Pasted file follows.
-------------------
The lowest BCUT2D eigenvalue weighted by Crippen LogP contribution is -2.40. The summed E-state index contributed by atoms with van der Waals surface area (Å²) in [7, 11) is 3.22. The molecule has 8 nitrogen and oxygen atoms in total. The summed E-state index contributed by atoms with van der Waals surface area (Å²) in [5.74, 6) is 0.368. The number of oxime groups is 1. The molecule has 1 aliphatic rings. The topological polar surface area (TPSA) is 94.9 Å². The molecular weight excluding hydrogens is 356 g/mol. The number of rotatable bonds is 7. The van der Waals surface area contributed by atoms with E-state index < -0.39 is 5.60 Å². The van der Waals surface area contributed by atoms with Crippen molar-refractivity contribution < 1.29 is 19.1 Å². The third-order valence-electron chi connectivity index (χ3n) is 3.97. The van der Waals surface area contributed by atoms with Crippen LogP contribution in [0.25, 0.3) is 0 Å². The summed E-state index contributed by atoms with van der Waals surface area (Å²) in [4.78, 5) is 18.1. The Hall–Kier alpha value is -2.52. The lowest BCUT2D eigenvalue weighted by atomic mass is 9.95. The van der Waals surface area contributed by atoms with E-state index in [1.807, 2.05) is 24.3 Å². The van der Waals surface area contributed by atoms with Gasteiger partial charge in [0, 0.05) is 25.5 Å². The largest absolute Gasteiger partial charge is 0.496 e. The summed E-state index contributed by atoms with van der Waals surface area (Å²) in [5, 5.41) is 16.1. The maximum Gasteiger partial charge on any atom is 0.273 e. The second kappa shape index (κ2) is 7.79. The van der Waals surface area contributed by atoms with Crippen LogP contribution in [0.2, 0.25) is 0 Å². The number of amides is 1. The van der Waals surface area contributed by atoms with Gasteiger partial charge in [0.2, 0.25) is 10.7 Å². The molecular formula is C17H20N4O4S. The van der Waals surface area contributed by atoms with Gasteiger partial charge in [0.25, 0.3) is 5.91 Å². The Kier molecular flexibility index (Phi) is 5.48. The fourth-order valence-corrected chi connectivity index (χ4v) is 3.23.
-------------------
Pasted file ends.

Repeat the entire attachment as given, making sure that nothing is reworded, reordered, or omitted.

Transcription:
The lowest BCUT2D eigenvalue weighted by Crippen LogP contribution is -2.40. The summed E-state index contributed by atoms with van der Waals surface area (Å²) in [7, 11) is 3.22. The molecule has 8 nitrogen and oxygen atoms in total. The summed E-state index contributed by atoms with van der Waals surface area (Å²) in [5.74, 6) is 0.368. The number of oxime groups is 1. The molecule has 1 aliphatic rings. The topological polar surface area (TPSA) is 94.9 Å². The molecular weight excluding hydrogens is 356 g/mol. The number of rotatable bonds is 7. The van der Waals surface area contributed by atoms with E-state index < -0.39 is 5.60 Å². The van der Waals surface area contributed by atoms with Crippen molar-refractivity contribution < 1.29 is 19.1 Å². The third-order valence-electron chi connectivity index (χ3n) is 3.97. The van der Waals surface area contributed by atoms with Crippen LogP contribution in [0.25, 0.3) is 0 Å². The summed E-state index contributed by atoms with van der Waals surface area (Å²) in [4.78, 5) is 18.1. The Hall–Kier alpha value is -2.52. The lowest BCUT2D eigenvalue weighted by atomic mass is 9.95. The van der Waals surface area contributed by atoms with E-state index in [1.807, 2.05) is 24.3 Å². The van der Waals surface area contributed by atoms with Gasteiger partial charge in [0, 0.05) is 25.5 Å². The largest absolute Gasteiger partial charge is 0.496 e. The summed E-state index contributed by atoms with van der Waals surface area (Å²) in [5, 5.41) is 16.1. The maximum Gasteiger partial charge on any atom is 0.273 e. The second kappa shape index (κ2) is 7.79. The van der Waals surface area contributed by atoms with Crippen LogP contribution in [0.2, 0.25) is 0 Å². The number of amides is 1. The van der Waals surface area contributed by atoms with Gasteiger partial charge in [0.2, 0.25) is 10.7 Å². The molecular formula is C17H20N4O4S. The van der Waals surface area contributed by atoms with Gasteiger partial charge in [0.25, 0.3) is 5.91 Å². The Kier molecular flexibility index (Phi) is 5.48. The fourth-order valence-corrected chi connectivity index (χ4v) is 3.23.